Pathology and Laboratory Medicine finds qualified job candidates close to home
May 2, 2012
When the Department of Pathology and Laboratory Medicine has openings for clinical laboratory scientists, it frequently finds qualified candidates close to home, in the department's own Clinical Laboratory Scientist Training Program.
The department has good reason to seek new employees from its own training program. The program's graduates historically score in the top 1 percent nationally on their board-certification examinations, and more than 60 percent of the clinical laboratory scientists employed at UC Davis Health System received their training in the program.
The most recent graduating class of the training program continues the trend. All five graduates of the program's last 12-month session, which concluded in March, will be hired by the department.
Among those new hires is Eleonora Sanchez, who began working for the department in the hospital's blood bank on April 30.
"What interested me was my love of microbiology," Sanchez said of her motivation to enroll in the training program. "I find it very interesting to receive a sample, grow the bacteria, identify it and even be able to tell the physician what antibiotic can be prescribed. It satisfies my curiosity and sense of discovery."
Sanchez said her first exposure to the field of clinical laboratory science occurred soon after she graduated from UCLA and worked for Idexx Laboratories, a clinical laboratory for veterinary medicine in West Sacramento. Prior to enrolling in the Clinical Laboratory Scientist Training Program, Sanchez had been working at the UC Davis MIND Institute as a staff research associate, conducting research on gene expression in fragile X patients.
"This program really prepares you. All of the specialist student coordinators do an awesome job of guiding and teaching students through a tough year, and every department is well-structured to accommodate students. — Eleonora Sanchez
Clinical laboratory scientists perform the most complex levels of laboratory testing. They must have a bachelor's degree and complete a full year of didactic and experiential education. They also must pass a combined state and national licensing examination before being eligible to work in a laboratory.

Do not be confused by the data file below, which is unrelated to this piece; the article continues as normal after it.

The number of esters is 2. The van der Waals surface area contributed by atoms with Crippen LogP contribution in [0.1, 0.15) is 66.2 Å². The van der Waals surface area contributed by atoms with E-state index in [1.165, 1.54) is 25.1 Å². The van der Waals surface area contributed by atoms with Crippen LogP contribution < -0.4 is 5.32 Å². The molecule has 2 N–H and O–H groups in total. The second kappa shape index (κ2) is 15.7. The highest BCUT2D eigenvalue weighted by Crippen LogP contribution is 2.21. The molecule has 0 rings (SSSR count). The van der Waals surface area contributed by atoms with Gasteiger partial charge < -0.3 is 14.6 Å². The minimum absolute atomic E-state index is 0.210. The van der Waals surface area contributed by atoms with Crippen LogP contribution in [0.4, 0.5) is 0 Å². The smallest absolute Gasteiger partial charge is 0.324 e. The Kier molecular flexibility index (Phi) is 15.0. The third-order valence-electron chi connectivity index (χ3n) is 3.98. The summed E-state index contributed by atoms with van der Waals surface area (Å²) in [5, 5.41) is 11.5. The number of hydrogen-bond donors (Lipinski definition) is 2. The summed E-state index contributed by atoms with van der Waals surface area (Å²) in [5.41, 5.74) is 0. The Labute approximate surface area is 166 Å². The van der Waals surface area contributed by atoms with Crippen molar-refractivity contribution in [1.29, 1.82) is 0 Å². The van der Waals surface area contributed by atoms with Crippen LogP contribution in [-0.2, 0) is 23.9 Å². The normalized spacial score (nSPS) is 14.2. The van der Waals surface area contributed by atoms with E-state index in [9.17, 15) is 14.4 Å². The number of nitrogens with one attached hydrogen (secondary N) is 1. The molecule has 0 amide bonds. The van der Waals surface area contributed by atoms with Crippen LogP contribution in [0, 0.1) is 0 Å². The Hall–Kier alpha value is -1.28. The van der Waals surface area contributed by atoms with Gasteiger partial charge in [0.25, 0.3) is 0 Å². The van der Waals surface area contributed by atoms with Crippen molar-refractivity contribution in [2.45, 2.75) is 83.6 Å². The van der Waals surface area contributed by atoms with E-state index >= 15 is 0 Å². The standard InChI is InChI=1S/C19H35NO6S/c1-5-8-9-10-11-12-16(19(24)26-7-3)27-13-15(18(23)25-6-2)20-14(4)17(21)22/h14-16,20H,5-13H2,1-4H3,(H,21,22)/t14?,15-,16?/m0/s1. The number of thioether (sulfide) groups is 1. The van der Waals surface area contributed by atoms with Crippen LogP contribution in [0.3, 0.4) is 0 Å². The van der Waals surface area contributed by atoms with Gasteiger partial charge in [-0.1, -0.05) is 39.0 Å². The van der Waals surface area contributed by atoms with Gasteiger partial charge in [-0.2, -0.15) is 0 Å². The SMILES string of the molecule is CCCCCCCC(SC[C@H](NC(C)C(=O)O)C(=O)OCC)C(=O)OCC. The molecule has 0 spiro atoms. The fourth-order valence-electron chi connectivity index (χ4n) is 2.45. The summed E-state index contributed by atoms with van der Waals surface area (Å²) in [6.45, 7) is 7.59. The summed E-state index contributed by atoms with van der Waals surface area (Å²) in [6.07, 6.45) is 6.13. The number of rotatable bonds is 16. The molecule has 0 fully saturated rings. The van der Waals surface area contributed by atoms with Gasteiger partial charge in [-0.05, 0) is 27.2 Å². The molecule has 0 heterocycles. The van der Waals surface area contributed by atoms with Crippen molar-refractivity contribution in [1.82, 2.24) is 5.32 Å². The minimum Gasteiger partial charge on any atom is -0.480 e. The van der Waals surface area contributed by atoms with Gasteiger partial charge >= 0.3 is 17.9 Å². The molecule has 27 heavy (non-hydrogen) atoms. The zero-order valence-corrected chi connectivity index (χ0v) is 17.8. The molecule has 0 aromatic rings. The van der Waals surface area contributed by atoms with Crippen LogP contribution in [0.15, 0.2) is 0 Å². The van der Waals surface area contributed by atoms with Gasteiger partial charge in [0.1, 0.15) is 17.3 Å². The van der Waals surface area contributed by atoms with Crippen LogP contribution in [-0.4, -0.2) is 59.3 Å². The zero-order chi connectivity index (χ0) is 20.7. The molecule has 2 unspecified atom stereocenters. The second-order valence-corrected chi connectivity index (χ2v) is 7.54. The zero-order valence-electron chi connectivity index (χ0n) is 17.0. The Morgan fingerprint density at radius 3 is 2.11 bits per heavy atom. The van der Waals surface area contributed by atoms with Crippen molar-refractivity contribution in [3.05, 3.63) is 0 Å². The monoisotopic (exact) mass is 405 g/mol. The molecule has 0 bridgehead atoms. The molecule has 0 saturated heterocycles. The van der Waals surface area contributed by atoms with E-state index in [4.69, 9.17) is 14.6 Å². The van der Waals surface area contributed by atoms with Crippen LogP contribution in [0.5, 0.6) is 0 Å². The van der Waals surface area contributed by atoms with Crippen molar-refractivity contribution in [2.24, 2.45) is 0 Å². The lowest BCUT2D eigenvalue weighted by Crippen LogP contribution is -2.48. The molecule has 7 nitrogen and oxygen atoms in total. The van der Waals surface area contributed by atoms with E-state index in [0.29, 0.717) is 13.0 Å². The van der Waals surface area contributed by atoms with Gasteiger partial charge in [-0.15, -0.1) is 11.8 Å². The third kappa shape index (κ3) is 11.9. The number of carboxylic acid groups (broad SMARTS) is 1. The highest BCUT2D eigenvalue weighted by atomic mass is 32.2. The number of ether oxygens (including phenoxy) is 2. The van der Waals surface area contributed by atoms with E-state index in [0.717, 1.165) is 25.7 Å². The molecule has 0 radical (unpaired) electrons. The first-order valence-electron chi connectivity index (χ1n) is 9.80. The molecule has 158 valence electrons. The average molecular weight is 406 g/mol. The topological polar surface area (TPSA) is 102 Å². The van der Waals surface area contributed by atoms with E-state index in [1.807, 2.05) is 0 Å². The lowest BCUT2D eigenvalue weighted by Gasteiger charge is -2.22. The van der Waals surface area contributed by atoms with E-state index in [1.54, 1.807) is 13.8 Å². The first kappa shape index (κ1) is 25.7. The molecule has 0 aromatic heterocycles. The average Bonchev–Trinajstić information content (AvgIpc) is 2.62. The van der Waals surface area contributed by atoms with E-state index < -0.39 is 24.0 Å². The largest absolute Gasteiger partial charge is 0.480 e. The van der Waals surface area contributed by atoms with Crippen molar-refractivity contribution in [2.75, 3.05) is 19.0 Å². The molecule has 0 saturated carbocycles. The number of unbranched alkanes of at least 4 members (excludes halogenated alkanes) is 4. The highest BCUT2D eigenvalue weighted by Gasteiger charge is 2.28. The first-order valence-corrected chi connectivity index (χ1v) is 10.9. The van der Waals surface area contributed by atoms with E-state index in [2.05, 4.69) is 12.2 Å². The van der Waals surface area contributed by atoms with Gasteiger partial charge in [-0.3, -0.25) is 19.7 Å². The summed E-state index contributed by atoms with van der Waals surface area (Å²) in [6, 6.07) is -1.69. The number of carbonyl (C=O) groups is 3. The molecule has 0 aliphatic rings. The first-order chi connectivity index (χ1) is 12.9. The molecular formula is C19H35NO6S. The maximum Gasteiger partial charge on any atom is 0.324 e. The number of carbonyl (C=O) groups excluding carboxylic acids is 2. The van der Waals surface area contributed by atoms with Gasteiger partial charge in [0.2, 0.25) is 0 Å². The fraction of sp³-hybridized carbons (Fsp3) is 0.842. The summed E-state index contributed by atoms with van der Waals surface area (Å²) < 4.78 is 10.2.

The UC Davis training program consists of lectures on Wednesdays and hands-on training in the field alongside current laboratory technicians.
"I really love that about the program," Sanchez said about the ratio of time devoted to teaching theory and practical experience. "This program really prepares you. All of the specialist student coordinators do an awesome job of guiding and teaching students through a tough year, and every department is well-structured to accommodate students. There is a super-huge team and everybody is really helpful."
Kendra Harris, education coordinator for the Clinical Laboratory Scientist Training program, said, "The educational program is grateful to the laboratory staff, all of whom participate in the teaching of the CLS students, while simultaneously performing their job duties."
UC Davis Health System has had a clinical laboratory scientist educational program since 1942, and has graduated about 400 laboratory professionals.
About 70 percent of health-care decisions are affected by clinical laboratory testing, the primary means for determining a patient's health. Laboratories also are responsible for monitoring patient medication, screening the blood supply and assessing whether a patient has improving or declining health.
Clinical Laboratory Science Training Program
Clinical Laboratory Science (CLS) is a profession that combines the challenges and rewards of medicine and science with service to humanity. The CLS Training Program at UC Davis Health System provides trainees with 12-month clinical laboratory science training. After receiving the graduation certificate and successfully passing the California licensure examination, the CLS trainee will receive a California license and be eligible to work in a California clinical laboratory. Click here to learn more about the program.
According to the U.S. Centers for Disease Control and Prevention, about 6.8 billion tests are performed annually in more than 172,000 laboratories in the country. The UC Davis Department of Pathology and Laboratory Medicine's approximately 250 staff members perform more than 4.5 million tests.
Currently, there is a severe shortage of qualified laboratory personnel in the U.S. The Bureau of Labor Statistics projects that by 2014, the U.S. will need 68,000 clinical laboratory workers to fill new positions, plus another 81,000 incumbents to replace retiring employees. In California alone, the need for laboratory personnel is expected to increase by 559 percent.
There are two primary factors contributing to the ongoing and expanding shortage: retirement of current employees and an expansion of diagnostic tests available.